Did you know that the food scraps we chuck in the bin could be brought back to life by simply placing them in a glass of water? Or that those half mouldy potatoes lurking at the back of the cupboard could be planted in your garden and give you a crop of your own homegrown spuds?
In the UK we have an abundant food supply, but households waste several million tonnes from cupboards and fridges, according to resource consultancy WRAP. We’ve rounded up the five easiest foods to regrow at home, which will save on food waste and give your wallet a well-deserved break.
The inedible ends of spring onions that usually go straight in the bin can be given a new life. According to The Gardening Cook, they can be regrown within 10 days. The key is to save the ends that have roots attached – the longer the roots, the better the success rate.
Once you’ve saved the ends, place them in a glass or small vase with water filled to just beyond where the green of the plant begins. Place them on a sunny windowsill, and within a few days you’ll see shoots appear. Once they’re at full size you can eat them – but remember to keep the roots so you can regrow them again!
If you have a garden or access to a balcony – and have space for a large plant pot – you can turn your long-forgotten potatoes into a brand-new crop in a matter of months. The best potatoes to plant are the ones that have started to grow their own gnarly sprouts.
They might look unpalatable, but instead of putting them in the food waste bin, plant them directly into the soil in a sunny spot. Leave several inches between each potato, and push them three inches below the surface.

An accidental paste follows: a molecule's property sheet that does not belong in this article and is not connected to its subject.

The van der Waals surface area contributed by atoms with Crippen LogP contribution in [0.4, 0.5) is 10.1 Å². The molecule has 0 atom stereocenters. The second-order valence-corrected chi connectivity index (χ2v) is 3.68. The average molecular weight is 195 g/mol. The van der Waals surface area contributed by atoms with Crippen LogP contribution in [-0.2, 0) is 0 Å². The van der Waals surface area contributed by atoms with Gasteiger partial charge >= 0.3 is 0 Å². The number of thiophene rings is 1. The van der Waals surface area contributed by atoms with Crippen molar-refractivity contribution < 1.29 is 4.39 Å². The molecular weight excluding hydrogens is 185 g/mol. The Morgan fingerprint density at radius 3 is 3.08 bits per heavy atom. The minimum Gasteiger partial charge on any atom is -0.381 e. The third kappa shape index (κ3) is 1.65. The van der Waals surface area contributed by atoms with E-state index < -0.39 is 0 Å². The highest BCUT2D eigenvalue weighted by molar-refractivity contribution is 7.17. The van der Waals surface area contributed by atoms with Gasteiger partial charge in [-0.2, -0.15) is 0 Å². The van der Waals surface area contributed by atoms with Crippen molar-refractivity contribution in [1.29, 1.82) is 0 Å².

With a bit of luck (and some water), you’ll start to see the potatoes sprout green leaves and flowers within a few weeks – at which point keep them well watered. After three weeks, new potatoes will begin to form in the soil. They should be ready to dig up within 18-20 weeks, according to Better Homes And Gardens.
That bitter, rooty bit of lettuce left over after you’ve gobbled up the leaves can be dunked straight into a glass of water and left to regrow. The lettuce will likely grow smaller than the original, but it should be just as tasty. Place the end of the lettuce in about an inch of water, then keep topping up the water as it absorbs. According to Lifehacker, some of the original lettuce might go a bit brown, so simply discard those bits before you eat it.
Basil plants are affordable to buy (for around £1 from a supermarket), and can be kept alive for months with plenty of sunshine and water – but you can also make them multiply for an endless supply.
Chop off a couple of strong healthy stems from your plant, ideally several inches in length, and remove the smaller lower leaves so that the largest at the top remain. Place the stems in a clean glass of water, about half full. Change the water regularly to keep it clean, and wait about two to three weeks for the basil stems to sprout roots.
Once the roots have sprouted, place them in a new pot of soil and voila: a new healthy basil plant.
You might need a bit more patience with this homegrown crop, as celery takes around five months to grow fully. Chop off the celery stalks as your normally would but keep the end. Give it a rinse and place it in a shallow saucer of lukewarm water, positioning it in a sunny spot on a windowsill with what’s left of the stalks facing upwards.
After one week, tiny green leaves will start sprouting up from the base. At that point, transfer your stalk into a small pot filled with soil – or you can even reuse a can for maximum recycling props by drilling a series of small holes in the bottom for drainage (read more about that here).
Cover the stalk entirely with soil, exposing only the new green leaves. Water it generously and leave it in a sunny spot. Within four weeks, you’ll see tiny celery stalks start to push out of the soil and grow upwards. And within five months, they’ll be large enough for you to chop off and eat.